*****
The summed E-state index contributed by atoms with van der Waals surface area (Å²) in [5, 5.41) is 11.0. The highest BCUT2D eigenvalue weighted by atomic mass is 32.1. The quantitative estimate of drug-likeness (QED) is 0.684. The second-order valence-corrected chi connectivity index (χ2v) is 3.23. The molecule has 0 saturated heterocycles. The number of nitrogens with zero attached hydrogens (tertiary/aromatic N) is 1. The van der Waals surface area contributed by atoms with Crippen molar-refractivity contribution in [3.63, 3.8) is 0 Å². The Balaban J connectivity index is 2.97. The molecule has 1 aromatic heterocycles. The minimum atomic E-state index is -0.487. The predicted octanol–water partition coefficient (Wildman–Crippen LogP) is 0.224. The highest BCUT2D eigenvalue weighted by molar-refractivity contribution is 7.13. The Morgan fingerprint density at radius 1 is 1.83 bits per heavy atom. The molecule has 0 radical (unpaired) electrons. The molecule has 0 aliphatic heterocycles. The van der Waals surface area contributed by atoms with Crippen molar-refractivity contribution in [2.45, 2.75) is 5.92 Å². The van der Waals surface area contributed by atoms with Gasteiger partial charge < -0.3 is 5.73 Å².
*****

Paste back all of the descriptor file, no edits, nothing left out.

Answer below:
The summed E-state index contributed by atoms with van der Waals surface area (Å²) in [5, 5.41) is 11.0. The highest BCUT2D eigenvalue weighted by atomic mass is 32.1. The quantitative estimate of drug-likeness (QED) is 0.684. The second-order valence-corrected chi connectivity index (χ2v) is 3.23. The molecule has 0 saturated heterocycles. The number of nitrogens with zero attached hydrogens (tertiary/aromatic N) is 1. The van der Waals surface area contributed by atoms with Crippen molar-refractivity contribution in [3.63, 3.8) is 0 Å². The Balaban J connectivity index is 2.97. The molecule has 1 aromatic heterocycles. The minimum atomic E-state index is -0.487. The predicted octanol–water partition coefficient (Wildman–Crippen LogP) is 0.224. The highest BCUT2D eigenvalue weighted by molar-refractivity contribution is 7.13. The Morgan fingerprint density at radius 1 is 1.83 bits per heavy atom. The molecule has 0 radical (unpaired) electrons. The molecule has 0 aliphatic heterocycles. The van der Waals surface area contributed by atoms with Crippen molar-refractivity contribution in [2.45, 2.75) is 5.92 Å². The van der Waals surface area contributed by atoms with Gasteiger partial charge < -0.3 is 5.73 Å².